Thursday, September 04, 2008

Dancing In the Streets

And here we continue with the Sans Souci Studios Summer Reading List Extravaganza!!

I love Barabara Ehrenreich, and when I heard she had written a book about the decline of community festivals (and along with them, much in the way of masking traditions) in Western culture, of course I had to read it. Here are the ideas I found the most interesting.

Ehrenriech implies that there is an inherent contradiction in human society, that it is collective by nature, but as it becomes increasingly successful, it grows larger and larger until by necessity it splits into hierarchies. Then the upper hierarchies try to suppress collectivism in general as it can foment revolution and change. Festivals (especially masked festivals!) were a prime time for people to gather and plan all sorts of mischief, so the powers that be have been trying to regulate or do away with them altogether for time immemorial.

In this context, masks are subversive. They allow anonymity. Masks allow people to step out of their prescribed roles. They allow men to be women, beggars to be kings. Masks, through estatic ritual, possession, and trance (now how are those for scary words!) can afford practitioners direct contact with their gods, as opposed to through "belief" and "faith", or through the indirect mediation of priests. Masks by their very nature can defy the social order.

Now I really want to run off and catch the next performance of Bread and Puppet!

Stay tuned!

Tuesday, September 02, 2008

Masks Tell Stories

This summer I read a great book about masks, "Masks Tell Stories", by Carol Gelber. It's aimed at older children, but it was thought-provoking for this middle-aged adult, too.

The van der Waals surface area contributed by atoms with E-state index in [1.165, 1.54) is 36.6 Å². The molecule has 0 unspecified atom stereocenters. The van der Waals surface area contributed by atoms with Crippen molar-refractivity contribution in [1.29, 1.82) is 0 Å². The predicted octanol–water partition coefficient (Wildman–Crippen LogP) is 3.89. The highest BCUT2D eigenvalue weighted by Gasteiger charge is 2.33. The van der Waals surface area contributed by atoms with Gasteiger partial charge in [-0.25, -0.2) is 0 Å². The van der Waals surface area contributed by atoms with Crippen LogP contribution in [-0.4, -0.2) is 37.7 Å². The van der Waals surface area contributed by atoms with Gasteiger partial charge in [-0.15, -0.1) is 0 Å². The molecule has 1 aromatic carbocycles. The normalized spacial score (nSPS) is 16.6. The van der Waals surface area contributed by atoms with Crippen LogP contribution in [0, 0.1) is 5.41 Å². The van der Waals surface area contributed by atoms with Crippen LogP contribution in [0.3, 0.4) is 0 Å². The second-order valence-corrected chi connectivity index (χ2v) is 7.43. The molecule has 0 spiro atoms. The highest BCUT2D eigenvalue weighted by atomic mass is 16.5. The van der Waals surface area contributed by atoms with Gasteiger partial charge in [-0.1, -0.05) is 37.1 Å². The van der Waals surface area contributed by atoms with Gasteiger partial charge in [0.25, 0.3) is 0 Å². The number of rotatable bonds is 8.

The most interesting thought that occurred to me after reading it was: Masks help make abstract ideas concrete, and bring them a place where they can be physically dealt with. With the aid of masks, ancestor spirits can walk among their people and remind them of the values of their community, and perhaps of the consequences of not being mindful of them. They can teach, protect, and discipline the children of the community. With the aid of masks, benevolent spirits can be cajoled for what a community needs and desires- good luck, good weather, good health, etc and chaotic spirits can be chased away. With the aid of masks, the spirit of the community, the place, or the time itself can become embodied and celebrated, such as we see now with Mardi Gras or Halloween.

However, with the overriding mind-body dualism of this Western culture (mind is good, body is bad) I imagine the idea of making an abstract idea concrete is viewed with much suspicion. Why ruin a perfectly good idea by embodying it? While I'm not advocating (say, for instance) foregoing modern medicine and returning to masked ritual to cure illness and so on, I do often wonder what our culture's dualism has caused us to throw away and lose.

In any case, I sincerely hope I will be able to explore these ideas more thoroughly in future work. Stay posted!